So we were going home.  There was the long lingering question of if we'd be able to finish at Whitney, given the mounting pain. We now had the answer- No.

Lindsey was pretty silent, obviously upset and disappointed. After my initial general anger subsided, I was upset and disappointed too. That's the way things go. There is no sense in causing permanent damage or getting yourself more seriously injured. We had to do what we had to do. We'd plan on leaving over Bishop Pass and in 2 or so days we'd be in a hot California basin dotted with tiny towns. We'd go home.

 We the first ones at MTR at 8AM. I followed behind Lindsey as we went through the latching gate. When I passed through, my right sleeve, covered with my Down Sweater, caught the sharp edge of a sawed off galvanized bolt. An audible rip. Down clusters flying away.

Way to rub it in, gate.

The lush green grass at MTR is a change of scenery from most of the rest of the JMT, but it's not out of place like it is in central Texas or Arizona. It was soft, springy, thick, and super green.  One of the ladies from the ranch showed us to the food storage building and she grabbed our bright yellow McCoy's bucket that we'd slapped a Lowes lid on. My two favorite hardware stores.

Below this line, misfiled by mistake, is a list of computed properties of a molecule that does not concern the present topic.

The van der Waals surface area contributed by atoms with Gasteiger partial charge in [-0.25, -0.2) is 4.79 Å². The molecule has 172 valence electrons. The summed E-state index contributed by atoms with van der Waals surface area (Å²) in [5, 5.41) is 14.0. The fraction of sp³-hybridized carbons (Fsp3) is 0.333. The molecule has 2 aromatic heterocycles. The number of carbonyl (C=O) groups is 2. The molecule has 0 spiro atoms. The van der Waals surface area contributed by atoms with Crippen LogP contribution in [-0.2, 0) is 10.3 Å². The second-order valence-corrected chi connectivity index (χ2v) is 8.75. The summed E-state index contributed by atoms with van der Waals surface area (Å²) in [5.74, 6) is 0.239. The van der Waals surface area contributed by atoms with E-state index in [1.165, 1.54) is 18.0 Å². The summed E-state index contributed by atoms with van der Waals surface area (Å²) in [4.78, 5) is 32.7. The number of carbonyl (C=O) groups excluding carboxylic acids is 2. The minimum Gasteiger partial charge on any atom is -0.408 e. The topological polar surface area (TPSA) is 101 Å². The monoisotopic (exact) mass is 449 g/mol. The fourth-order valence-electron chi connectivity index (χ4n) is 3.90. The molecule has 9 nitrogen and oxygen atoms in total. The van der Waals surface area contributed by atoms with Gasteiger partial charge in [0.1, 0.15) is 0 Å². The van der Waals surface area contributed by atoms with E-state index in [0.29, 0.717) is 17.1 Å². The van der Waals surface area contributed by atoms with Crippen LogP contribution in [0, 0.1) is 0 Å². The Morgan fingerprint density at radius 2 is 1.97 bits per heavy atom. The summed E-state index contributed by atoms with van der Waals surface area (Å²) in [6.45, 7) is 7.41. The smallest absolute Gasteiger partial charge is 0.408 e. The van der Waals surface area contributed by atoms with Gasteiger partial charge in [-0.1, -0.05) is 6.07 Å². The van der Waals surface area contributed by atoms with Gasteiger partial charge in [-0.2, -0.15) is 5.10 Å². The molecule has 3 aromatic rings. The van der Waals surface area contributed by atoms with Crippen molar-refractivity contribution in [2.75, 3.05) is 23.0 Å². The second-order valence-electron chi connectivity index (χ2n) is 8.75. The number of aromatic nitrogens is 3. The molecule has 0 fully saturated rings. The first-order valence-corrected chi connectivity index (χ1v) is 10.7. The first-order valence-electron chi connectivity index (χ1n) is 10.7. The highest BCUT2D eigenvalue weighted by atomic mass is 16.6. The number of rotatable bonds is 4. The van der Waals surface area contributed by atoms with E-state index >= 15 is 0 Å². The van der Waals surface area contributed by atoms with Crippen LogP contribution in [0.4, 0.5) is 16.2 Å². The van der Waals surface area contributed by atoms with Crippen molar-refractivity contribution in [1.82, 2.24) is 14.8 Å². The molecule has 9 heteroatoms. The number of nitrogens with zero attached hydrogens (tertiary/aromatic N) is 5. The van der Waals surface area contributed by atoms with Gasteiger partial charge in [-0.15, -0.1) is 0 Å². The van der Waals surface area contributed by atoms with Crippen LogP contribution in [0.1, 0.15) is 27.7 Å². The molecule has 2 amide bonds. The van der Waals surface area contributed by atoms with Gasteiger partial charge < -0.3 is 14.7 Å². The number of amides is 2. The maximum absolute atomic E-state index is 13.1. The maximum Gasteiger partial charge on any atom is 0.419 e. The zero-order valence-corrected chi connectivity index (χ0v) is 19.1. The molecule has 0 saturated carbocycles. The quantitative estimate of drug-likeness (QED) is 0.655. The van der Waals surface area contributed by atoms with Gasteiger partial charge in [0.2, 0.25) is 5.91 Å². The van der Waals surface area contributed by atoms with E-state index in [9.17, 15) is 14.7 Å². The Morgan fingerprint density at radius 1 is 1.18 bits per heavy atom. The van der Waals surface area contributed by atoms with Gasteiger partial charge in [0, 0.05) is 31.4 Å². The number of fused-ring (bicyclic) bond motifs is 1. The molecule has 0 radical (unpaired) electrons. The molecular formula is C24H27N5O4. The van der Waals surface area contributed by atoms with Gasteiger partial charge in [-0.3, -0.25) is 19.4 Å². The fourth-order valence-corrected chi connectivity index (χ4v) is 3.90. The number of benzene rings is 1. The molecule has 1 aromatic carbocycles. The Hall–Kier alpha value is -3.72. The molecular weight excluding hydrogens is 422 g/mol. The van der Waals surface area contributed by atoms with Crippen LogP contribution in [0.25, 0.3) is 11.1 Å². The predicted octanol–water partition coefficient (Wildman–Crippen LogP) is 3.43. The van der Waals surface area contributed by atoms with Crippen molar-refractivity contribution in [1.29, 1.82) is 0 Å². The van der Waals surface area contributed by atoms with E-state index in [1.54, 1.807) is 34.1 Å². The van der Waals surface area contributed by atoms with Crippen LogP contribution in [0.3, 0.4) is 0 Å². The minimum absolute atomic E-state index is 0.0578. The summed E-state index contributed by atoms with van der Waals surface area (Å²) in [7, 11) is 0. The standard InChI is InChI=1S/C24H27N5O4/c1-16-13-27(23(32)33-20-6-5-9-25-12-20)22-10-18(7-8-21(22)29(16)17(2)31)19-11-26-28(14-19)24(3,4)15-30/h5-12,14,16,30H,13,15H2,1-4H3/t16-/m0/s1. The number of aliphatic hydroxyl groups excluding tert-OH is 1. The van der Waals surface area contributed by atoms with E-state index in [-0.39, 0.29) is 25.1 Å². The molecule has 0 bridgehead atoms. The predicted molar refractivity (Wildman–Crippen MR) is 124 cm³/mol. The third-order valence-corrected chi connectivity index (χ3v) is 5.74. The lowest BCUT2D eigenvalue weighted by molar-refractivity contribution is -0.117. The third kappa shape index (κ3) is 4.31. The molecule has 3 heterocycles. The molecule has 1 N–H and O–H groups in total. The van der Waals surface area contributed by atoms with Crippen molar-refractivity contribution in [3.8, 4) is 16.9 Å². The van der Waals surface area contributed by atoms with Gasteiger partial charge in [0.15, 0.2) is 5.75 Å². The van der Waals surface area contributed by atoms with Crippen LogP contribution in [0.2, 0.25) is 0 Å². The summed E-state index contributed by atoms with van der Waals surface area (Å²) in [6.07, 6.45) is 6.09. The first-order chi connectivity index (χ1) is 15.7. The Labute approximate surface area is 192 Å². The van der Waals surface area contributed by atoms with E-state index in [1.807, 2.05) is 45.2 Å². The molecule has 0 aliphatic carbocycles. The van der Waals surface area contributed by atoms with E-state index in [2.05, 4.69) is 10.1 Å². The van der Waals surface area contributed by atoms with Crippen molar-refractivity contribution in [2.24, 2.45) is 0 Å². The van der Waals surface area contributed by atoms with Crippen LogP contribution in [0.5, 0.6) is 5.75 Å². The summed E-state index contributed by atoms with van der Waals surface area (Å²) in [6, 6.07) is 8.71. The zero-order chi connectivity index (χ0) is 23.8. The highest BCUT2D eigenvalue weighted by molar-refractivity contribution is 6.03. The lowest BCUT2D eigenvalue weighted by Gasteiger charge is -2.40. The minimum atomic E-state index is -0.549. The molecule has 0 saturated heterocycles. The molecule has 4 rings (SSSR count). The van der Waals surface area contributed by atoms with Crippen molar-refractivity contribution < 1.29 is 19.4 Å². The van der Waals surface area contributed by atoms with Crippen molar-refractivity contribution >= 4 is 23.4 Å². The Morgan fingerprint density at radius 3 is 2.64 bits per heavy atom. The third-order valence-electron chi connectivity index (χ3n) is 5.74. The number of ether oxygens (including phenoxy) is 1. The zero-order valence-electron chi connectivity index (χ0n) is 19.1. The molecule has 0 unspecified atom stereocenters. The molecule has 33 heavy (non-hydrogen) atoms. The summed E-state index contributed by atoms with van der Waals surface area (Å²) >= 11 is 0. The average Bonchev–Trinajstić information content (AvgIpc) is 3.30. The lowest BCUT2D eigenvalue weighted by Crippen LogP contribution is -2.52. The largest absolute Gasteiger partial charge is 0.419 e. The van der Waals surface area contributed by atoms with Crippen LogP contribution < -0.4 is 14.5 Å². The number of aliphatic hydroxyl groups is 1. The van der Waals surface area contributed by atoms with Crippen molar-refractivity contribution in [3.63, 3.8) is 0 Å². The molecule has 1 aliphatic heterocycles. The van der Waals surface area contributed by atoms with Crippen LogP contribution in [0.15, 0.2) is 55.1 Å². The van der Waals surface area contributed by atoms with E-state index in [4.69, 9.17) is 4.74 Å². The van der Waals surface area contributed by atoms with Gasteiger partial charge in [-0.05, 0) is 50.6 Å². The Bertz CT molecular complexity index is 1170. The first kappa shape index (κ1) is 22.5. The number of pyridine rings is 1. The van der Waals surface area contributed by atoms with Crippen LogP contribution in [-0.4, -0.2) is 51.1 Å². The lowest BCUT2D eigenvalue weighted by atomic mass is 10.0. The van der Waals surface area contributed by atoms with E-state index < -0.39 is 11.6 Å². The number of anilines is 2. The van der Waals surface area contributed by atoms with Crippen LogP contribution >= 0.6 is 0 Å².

MTR is a city of buckets. There are hundreds of them everywhere. They make the legs of benches, they are trashcans, and those not being used create a huge pyramid stacked upside down near the food shed. 

In addition to buckets, MTR is home to some horses, some ponies, and a few awesome dogs. There is a corral littered with saddles, leather things, and equines. Two or three structures are on the land where we were. These look like permanent, year-round domiciles. The rest of the structures that comprise MTR are platform tents or something similar.  

We gathered our bucket, wrote our name on the log that was a hundred or so pages long (I'm guessing that's from the 2013 season) and we set up on one of 3 tables MTR had built for sorting food.
Behind us- about 10 buckets sat in a row on a long bench. On the lids of the buckets- the contents written in sharpie on a silver strip of worn duck tape-"Meals, Store bought." "Meals, home packed." "Spices." "Toiletries." "snacks." "Peanut butters, jelly." Every single one of these buckets full of food, gadgets, spices, pills, and almost anything you can think of. We would have been able to subsist on free food instead of mailing ourselves the huge bucket since it was so late in the season.